A team of community activists who work in some of the toughest parts of Chesterfield have created a ‘social’ business which they hope will allow them to continue their ‘important’ work.
Rachel Hodgkinson, Alan Ward and Natasha Keen have recently registered Chrysalis Inspirations, a community interest company based on the ‘community organising’ model of social change.
This model, popularised in part by US President Barack Obama, who was once a community organiser on the mean streets of Chicago, aims to create change from the bottom-up, asking people what they want to change about their communities and then helping them do it.
Natasha, 24, from Sheffield, said: “The process starts on the doorstep, simply having conversations with people.
“We ask very open questions, are completely non-judgemental and just try to build up relationships with people.
“When people come up with ideas we support them through the process of implementing them, also helping them acquire any skills they might need in order to do what they want to do.”
The idea of community organising was introduced into the UK by the Conservative and Liberal Democrat coalition government in 2010.
As part of the ‘big society’ and localism agenda championed by that government, more than 500 community organisers were trained at a cost of around £35 million.
Rachel, 46, of Ashbourne, currently works in the Loundsley Green, Holme Hall and Green Farm areas of Chesterfield.
She said: “At the moment I am doing work with Holme Hall Unite which is having great success in improving the lives of residents.
“Part of that is the ‘In Bloom’ project which at the moment is making the area look great by planting lots of daffodils.
“We are also involving local schools in a growing project which is giving people in the area a real ‘plot to plate’ experience of food and working with tenants in flats to help them turn the grassed areas they have into gardens they can use.”
However, as austerity has started to bite, the funding that was readily available in the project’s early years has become more difficult to access.
Natasha, who currently works with communities in Boythorpe and St Augustine’s, said: “Now the government funding has been reduced we have to be more creative in our approach.
“There is definitely less available but it is still there if you know where to look and are prepared to work hard to find it.
“We need to look at ways of doing things differently, working with people more collaboratively and in partnership, tackling issues together.”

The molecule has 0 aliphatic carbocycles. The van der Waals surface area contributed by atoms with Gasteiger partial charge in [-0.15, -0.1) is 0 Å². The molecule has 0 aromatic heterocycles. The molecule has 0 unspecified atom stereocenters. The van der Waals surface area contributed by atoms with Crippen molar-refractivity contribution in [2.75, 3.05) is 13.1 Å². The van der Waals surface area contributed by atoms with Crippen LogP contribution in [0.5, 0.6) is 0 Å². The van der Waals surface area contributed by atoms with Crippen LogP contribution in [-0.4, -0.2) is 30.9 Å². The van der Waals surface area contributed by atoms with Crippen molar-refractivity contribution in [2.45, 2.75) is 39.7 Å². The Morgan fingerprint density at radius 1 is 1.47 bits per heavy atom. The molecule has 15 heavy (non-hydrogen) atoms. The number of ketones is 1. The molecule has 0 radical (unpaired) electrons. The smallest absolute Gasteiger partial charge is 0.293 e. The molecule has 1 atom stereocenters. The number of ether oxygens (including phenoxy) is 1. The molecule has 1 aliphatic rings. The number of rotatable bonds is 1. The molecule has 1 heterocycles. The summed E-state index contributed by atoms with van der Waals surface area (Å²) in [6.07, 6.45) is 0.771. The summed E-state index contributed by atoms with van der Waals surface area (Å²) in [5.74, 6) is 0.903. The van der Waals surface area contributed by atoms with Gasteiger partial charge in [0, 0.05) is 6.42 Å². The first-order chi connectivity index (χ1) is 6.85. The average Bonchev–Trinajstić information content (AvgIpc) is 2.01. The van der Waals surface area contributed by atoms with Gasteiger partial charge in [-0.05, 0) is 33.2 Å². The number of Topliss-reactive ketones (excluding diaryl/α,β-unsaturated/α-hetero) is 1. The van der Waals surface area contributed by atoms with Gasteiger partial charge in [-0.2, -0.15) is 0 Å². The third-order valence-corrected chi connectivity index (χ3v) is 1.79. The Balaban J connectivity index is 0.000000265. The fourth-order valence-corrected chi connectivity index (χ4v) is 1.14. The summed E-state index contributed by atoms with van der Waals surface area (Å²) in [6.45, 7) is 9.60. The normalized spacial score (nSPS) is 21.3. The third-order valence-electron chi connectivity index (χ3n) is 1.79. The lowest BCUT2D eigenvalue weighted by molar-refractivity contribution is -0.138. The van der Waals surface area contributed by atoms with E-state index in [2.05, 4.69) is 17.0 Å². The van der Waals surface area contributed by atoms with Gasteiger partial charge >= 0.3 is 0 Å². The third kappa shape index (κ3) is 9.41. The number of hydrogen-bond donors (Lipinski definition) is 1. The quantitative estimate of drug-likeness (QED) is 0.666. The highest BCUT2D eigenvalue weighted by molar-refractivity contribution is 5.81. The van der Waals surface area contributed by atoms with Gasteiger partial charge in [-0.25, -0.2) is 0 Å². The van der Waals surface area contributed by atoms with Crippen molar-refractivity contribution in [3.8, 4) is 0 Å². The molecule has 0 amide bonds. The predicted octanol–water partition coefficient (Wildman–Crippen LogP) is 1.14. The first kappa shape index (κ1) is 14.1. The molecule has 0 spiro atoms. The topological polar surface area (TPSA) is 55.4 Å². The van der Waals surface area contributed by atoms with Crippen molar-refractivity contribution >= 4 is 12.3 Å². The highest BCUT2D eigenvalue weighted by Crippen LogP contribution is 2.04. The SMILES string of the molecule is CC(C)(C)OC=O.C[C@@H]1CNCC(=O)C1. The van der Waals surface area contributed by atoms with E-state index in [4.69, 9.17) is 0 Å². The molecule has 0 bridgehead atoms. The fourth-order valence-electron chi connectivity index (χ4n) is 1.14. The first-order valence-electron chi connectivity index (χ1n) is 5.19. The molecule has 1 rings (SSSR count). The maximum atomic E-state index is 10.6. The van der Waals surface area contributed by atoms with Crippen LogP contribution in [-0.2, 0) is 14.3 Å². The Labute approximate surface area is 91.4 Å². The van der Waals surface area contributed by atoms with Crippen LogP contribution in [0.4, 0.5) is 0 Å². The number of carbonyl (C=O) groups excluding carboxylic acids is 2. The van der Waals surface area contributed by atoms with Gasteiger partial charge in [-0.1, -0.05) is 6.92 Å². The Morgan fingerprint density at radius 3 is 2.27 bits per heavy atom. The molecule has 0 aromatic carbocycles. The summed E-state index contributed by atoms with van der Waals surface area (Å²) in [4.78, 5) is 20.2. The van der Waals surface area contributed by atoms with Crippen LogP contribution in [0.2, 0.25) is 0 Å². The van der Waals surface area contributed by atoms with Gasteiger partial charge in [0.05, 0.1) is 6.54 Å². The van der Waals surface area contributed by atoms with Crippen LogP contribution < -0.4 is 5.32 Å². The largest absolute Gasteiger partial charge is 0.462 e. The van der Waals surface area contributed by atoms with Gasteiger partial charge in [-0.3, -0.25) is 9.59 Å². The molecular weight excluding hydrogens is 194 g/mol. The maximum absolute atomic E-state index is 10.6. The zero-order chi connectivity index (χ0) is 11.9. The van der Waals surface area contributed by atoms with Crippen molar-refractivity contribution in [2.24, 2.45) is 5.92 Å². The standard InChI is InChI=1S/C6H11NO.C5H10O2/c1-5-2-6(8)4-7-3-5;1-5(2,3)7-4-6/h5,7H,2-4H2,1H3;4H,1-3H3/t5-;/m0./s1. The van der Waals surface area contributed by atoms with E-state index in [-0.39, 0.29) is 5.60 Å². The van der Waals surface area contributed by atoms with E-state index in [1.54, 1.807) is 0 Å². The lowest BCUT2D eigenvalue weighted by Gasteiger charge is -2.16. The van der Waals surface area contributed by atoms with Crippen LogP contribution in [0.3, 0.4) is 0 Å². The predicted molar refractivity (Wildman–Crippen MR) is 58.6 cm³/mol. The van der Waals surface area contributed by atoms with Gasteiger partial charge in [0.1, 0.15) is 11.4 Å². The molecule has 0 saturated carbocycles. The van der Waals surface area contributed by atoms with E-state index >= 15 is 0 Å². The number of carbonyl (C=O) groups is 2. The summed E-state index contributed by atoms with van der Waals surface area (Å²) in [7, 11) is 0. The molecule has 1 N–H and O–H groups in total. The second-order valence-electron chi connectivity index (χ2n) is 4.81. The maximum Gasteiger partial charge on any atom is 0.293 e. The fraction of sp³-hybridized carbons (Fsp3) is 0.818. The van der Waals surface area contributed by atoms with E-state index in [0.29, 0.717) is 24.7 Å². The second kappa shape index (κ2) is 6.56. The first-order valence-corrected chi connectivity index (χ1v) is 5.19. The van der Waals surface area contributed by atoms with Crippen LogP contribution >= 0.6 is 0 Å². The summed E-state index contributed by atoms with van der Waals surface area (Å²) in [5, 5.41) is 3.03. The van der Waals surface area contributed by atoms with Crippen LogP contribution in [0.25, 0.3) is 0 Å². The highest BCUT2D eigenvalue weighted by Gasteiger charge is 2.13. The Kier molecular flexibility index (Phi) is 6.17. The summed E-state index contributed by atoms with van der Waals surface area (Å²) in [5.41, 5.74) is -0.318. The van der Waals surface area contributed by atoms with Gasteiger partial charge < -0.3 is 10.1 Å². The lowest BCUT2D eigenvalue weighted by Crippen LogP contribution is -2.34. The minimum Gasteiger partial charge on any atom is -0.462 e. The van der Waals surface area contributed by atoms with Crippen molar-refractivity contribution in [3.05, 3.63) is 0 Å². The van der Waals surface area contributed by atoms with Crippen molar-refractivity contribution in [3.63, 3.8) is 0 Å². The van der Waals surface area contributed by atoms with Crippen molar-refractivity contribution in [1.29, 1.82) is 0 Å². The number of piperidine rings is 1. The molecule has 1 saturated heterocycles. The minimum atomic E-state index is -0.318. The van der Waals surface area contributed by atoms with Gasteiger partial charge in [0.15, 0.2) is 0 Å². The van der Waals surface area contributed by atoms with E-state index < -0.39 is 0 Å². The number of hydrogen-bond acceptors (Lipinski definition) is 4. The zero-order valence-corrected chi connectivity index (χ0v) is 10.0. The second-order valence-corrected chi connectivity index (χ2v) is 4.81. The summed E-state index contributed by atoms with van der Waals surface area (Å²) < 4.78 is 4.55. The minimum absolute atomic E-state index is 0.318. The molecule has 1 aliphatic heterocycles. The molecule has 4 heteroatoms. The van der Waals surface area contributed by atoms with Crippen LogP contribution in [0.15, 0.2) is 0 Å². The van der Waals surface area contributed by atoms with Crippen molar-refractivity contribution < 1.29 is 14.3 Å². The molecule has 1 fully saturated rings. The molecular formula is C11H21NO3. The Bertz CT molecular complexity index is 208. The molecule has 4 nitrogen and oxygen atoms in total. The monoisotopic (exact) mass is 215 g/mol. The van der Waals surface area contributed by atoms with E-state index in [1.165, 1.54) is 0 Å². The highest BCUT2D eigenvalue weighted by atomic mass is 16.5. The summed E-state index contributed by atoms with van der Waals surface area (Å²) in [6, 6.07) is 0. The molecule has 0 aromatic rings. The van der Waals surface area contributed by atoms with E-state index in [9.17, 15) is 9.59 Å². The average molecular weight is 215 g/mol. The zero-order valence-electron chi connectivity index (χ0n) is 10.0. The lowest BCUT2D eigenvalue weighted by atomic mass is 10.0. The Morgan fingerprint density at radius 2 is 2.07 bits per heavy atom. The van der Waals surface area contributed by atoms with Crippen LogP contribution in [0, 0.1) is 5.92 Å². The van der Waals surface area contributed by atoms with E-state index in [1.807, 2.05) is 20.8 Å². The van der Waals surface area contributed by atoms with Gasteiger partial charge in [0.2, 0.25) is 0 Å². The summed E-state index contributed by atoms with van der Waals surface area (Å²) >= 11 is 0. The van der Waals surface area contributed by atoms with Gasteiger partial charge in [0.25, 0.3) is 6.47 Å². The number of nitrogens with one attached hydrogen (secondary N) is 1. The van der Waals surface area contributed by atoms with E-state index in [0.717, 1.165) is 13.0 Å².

Bodies which have been important to the group in terms of funding recently include Public Health England, the People’s Health Trust and the Church Urban Fund.
Their work addressing health and wellbeing issues in the community in which they work has helped with this - and in turn helps reduce costs for under pressure bodies like the NHS.
The funding they receive allows them a salary and an office in the West Studios building on Sheffield Road which they rent from Chesterfield College.
However, they hope their new venture will allow them to raise their profile and put them on a stronger financial footing over the longer term.
Alan, who is 52 and from Hasland, is based in the Newbold and Dunston areas of the town.
He said: “Together, we work with some of the hardest to reach people in Chesterfield.
“Some of them have been on an amazing journey - I have seen people change so much as a result of the work we do with them.
“But as well as that the three of us have been on an amazing journey and we want to continue doing it.”
Case Study - Rachel Hodgkinson - Holme Hall
Holme Hall Unite started in 2014 and has been involved in both creating activities and improving life for people in the area. One joint venture that they led on was Holme Hall in Bloom, planting daffodils around the area which are now starting to come through. KOYS (Keep Our Young Safe) has been founded by Louise Tasker-Lynch to raise awareness within the community of the dangers of uncontrolled drugs, work towards a change in legislation and provide workshops where young people aged 8 – 18 can engage in developing skills and interests in a safe environment. Other local residents have been involved in working with Holme Hall School. Other projects and activities include a seniors ‘Time To Share’ group, a ‘Gardens, Not Grass’ group and a safety on foot and bike project. Rachel’s phone number is 07813 543412.
Case Study - Natasha Keen - Boythorpe
Park Parents, a group Natasha has recently started to support, work collaboratively with local authorities to secure the future of Langer Lane Field for their children and families. Their plans include working towards providing a family and dog friendly, fully disabled access play park.
At Potters Place, a group of local residents of all ages, from both inside Potters Place and the surrounding streets, are working together to campaign against the loss of local bus services, to provide community activities including day trips and a gardening club and to promote community facilities and activities which are already in place. Natasha’s phone number is 07981 752121.
Case Study - Alan Ward - Newbold/Dunston
Newbold Scribblers was the first group to form and meet at Newbold library weekly. The group meets to share the skills of creative writing and attracts people of all ages and abilities. Its successes include several pieces of writing being published, the winner of a national calendar competition and two attendees working together on a series of short stories for children which they are hoping to be published in the near future. The group has enjoyed a day out to Stratford-upon-Avon and have organised its own writing workshop. Also formed around the same time was the Newbold Creatives craft group who meet each week to share ideas and skills including egg decorating, flower arranging and card making. Other groups include indoor bowls and the Wanna Sing teenage choir. Alan’s phone number is 07789 260814.